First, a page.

This case stemmed from litigation between SAS and WPL, software developers that compete in the market for statistical analysis software. The Fourth Circuit affirmed the district court's grant of an expansion injunction and an anti-clawback injunction issued pursuant to its All Writs Act authority. Although the court respected the judicial system and judges of the United Kingdom, the court explained that the district court here needed to ensure that a money judgment reached in an American court under American law—based on damages incurred in America—was not rendered meaningless. In this case, the district court chose to enforce its judgment in the most measured terms, concentrating on the litigants' U.S. conduct and collection efforts. The court wrote that failing to take even these modest steps would have encouraged any foreign company and country to undermine the finality of a U.S. judgment. View "SAS Institute, Inc. v. World Programming Ltd." on Justia Law
Mayor and City Council of Baltimore v. BP P.L.C.
The Fourth Circuit affirmed the district court's remand order and held that the federal officer removal statute, 28 U.S.C. 1442, does not provide a proper basis for removal in a climate-change lawsuit against oil and gas companies. The court first held that Noel v. McCain, 538 F.2d 633 (4th Cir. 1976), remains binding precedent in this circuit and dismissed this appeal for lack of jurisdiction, insofar as it seeks to challenge the district court's determination with respect to the propriety of removal based on federal-question, Outer Continental Shelf Lands Act, admiralty, and bankruptcy jurisdiction. Although the court had jurisdiction to review the federal officer removal statute claim, the court agreed with Baltimore that none of the three contractual relationships defendants pointed to were sufficient to justify removal under the federal officer removal statute in this case, either because they failed to satisfy the acting-under prong or because they were insufficiently related to Baltimore's claims for purposes of the nexus prong. View "Mayor and City Council of Baltimore v. BP P.L.C." on Justia Law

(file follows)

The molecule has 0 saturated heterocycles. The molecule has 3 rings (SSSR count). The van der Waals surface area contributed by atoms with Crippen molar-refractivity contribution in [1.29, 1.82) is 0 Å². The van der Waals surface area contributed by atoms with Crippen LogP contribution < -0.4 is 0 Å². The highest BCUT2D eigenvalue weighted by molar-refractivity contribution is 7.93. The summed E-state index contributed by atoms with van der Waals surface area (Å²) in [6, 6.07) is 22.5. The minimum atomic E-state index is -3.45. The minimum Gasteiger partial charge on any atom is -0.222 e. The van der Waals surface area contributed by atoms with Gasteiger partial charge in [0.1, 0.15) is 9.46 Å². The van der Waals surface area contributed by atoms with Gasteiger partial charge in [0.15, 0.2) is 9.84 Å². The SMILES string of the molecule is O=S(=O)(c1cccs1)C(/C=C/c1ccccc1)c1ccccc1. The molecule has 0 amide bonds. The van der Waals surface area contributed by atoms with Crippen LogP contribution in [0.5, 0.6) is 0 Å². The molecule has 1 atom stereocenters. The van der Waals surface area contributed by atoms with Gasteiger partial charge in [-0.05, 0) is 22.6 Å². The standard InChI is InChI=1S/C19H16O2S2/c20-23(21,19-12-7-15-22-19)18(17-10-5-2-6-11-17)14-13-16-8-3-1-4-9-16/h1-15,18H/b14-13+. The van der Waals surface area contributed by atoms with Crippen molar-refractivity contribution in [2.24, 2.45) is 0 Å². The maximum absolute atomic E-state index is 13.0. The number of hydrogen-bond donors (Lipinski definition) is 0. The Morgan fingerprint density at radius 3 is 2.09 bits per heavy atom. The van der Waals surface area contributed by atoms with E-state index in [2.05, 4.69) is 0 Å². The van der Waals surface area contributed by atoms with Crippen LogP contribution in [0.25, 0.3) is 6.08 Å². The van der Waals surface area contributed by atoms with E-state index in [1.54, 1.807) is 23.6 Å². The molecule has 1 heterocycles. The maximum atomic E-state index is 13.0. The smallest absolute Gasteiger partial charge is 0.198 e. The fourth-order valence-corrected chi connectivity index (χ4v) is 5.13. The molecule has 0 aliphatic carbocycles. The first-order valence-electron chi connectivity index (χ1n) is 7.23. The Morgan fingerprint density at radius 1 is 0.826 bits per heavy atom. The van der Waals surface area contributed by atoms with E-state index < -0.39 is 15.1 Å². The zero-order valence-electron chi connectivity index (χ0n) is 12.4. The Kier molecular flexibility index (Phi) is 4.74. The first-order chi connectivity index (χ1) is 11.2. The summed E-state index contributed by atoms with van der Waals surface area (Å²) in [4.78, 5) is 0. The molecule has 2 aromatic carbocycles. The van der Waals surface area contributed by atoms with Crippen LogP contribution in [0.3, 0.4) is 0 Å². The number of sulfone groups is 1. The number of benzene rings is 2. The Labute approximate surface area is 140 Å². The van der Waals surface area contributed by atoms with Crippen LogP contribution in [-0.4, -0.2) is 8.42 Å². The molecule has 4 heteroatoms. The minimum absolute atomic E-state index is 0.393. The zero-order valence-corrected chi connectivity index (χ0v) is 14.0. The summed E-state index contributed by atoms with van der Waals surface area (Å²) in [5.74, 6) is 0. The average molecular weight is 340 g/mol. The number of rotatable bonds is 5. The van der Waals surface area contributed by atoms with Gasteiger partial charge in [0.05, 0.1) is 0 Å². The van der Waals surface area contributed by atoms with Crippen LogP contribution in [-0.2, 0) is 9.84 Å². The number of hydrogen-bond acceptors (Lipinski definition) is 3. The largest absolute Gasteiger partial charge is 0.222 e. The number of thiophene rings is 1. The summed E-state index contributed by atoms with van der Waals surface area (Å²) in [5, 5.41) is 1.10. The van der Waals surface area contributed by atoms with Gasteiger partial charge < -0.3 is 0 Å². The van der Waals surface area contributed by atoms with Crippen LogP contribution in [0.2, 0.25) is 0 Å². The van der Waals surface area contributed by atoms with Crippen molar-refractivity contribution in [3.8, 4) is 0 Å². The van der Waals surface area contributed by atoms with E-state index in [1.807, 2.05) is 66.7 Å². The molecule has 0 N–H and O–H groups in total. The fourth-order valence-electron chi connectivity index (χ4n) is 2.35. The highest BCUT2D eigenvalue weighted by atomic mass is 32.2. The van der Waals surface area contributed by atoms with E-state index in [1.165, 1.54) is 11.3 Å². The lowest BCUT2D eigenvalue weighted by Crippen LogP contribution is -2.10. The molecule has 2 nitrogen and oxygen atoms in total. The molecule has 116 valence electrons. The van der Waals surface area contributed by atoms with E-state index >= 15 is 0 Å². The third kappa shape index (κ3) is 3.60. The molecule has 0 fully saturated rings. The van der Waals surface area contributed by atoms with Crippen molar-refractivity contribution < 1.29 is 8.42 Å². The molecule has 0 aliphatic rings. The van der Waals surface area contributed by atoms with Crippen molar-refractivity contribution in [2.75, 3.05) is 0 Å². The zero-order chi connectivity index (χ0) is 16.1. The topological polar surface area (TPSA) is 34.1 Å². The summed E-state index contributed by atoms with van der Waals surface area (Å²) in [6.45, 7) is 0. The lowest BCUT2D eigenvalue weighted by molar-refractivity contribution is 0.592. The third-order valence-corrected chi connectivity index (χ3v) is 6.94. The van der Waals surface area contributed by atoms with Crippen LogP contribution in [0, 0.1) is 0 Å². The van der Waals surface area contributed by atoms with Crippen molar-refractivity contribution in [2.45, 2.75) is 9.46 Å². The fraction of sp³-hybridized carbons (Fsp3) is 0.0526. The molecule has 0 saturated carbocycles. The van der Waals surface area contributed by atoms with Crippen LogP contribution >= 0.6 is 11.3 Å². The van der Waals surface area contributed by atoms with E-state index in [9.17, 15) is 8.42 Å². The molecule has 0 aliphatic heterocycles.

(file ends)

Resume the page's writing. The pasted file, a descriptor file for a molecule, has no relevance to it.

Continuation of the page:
Campbell v. McCarthy
Plaintiff, a civilian employee of the Army Corps of Engineers, filed suit challenging the Army's decision to suspend him from his employment pending review of his security clearance. The district court awarded summary judgment to the Army on claims under Title VII of the Civil Rights Act and Age Discrimination in Employment Act. The Fourth Circuit vacated the district court's judgment and dismissed the action in light of the Supreme Court's decision in Department of the Navy v. Egan, 484 U.S. 518 (1988). The court held that review of any of plaintiff's claims requires review of the suspension of his security clearance — a review that necessarily goes to the very heart of the protection of classified information — and thus Egan deprived the district court of subject matter jurisdiction to review each of the claims. Therefore, the district court erred by failing to dismiss these claims outright for lack of subject matter jurisdiction. View "Campbell v. McCarthy" on Justia Law